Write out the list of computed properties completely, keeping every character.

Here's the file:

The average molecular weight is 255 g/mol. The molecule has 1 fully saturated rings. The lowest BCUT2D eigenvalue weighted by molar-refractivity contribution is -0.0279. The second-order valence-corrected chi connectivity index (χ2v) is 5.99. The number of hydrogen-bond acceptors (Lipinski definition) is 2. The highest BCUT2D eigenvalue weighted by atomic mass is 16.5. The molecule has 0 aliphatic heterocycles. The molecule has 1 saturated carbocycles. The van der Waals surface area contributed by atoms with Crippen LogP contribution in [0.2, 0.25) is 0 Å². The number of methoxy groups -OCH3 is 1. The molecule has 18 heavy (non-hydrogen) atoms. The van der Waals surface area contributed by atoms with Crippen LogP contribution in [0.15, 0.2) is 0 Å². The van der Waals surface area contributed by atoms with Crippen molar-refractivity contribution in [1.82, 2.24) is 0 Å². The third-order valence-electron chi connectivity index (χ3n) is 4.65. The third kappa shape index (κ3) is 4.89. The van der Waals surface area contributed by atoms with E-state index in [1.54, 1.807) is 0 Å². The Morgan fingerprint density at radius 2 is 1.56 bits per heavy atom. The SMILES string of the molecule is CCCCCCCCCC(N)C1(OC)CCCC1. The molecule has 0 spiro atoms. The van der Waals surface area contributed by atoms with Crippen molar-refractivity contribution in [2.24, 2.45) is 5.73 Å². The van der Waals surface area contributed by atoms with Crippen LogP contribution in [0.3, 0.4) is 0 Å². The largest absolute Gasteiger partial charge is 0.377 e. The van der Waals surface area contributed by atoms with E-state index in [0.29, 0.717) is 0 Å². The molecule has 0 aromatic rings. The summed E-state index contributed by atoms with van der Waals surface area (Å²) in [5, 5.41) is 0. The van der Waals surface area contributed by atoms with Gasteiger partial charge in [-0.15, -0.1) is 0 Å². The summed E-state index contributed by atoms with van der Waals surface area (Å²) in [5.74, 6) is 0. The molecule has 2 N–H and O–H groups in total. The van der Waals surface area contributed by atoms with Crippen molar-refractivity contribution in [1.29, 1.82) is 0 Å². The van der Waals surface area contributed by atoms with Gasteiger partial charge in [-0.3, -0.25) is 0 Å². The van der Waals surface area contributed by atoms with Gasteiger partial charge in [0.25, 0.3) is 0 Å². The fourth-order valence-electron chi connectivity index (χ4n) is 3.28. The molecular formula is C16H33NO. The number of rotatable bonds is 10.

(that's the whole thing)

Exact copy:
The average molecular weight is 255 g/mol. The molecule has 1 fully saturated rings. The lowest BCUT2D eigenvalue weighted by molar-refractivity contribution is -0.0279. The second-order valence-corrected chi connectivity index (χ2v) is 5.99. The number of hydrogen-bond acceptors (Lipinski definition) is 2. The highest BCUT2D eigenvalue weighted by atomic mass is 16.5. The molecule has 0 aliphatic heterocycles. The molecule has 1 saturated carbocycles. The van der Waals surface area contributed by atoms with Crippen LogP contribution in [0.2, 0.25) is 0 Å². The number of methoxy groups -OCH3 is 1. The molecule has 18 heavy (non-hydrogen) atoms. The van der Waals surface area contributed by atoms with Crippen LogP contribution in [0.15, 0.2) is 0 Å². The van der Waals surface area contributed by atoms with Crippen molar-refractivity contribution in [1.82, 2.24) is 0 Å². The third-order valence-electron chi connectivity index (χ3n) is 4.65. The third kappa shape index (κ3) is 4.89. The van der Waals surface area contributed by atoms with E-state index in [1.54, 1.807) is 0 Å². The Morgan fingerprint density at radius 2 is 1.56 bits per heavy atom. The SMILES string of the molecule is CCCCCCCCCC(N)C1(OC)CCCC1. The molecule has 0 spiro atoms. The van der Waals surface area contributed by atoms with Crippen molar-refractivity contribution in [2.24, 2.45) is 5.73 Å². The van der Waals surface area contributed by atoms with Crippen LogP contribution in [0.3, 0.4) is 0 Å². The largest absolute Gasteiger partial charge is 0.377 e. The van der Waals surface area contributed by atoms with E-state index in [0.29, 0.717) is 0 Å². The molecule has 0 aromatic rings. The summed E-state index contributed by atoms with van der Waals surface area (Å²) in [5, 5.41) is 0. The van der Waals surface area contributed by atoms with Gasteiger partial charge in [-0.15, -0.1) is 0 Å². The summed E-state index contributed by atoms with van der Waals surface area (Å²) in [5.74, 6) is 0. The molecule has 2 N–H and O–H groups in total. The van der Waals surface area contributed by atoms with Crippen molar-refractivity contribution in [1.29, 1.82) is 0 Å². The van der Waals surface area contributed by atoms with Gasteiger partial charge in [-0.3, -0.25) is 0 Å². The van der Waals surface area contributed by atoms with Gasteiger partial charge in [0.25, 0.3) is 0 Å². The fourth-order valence-electron chi connectivity index (χ4n) is 3.28. The molecular formula is C16H33NO. The number of rotatable bonds is 10.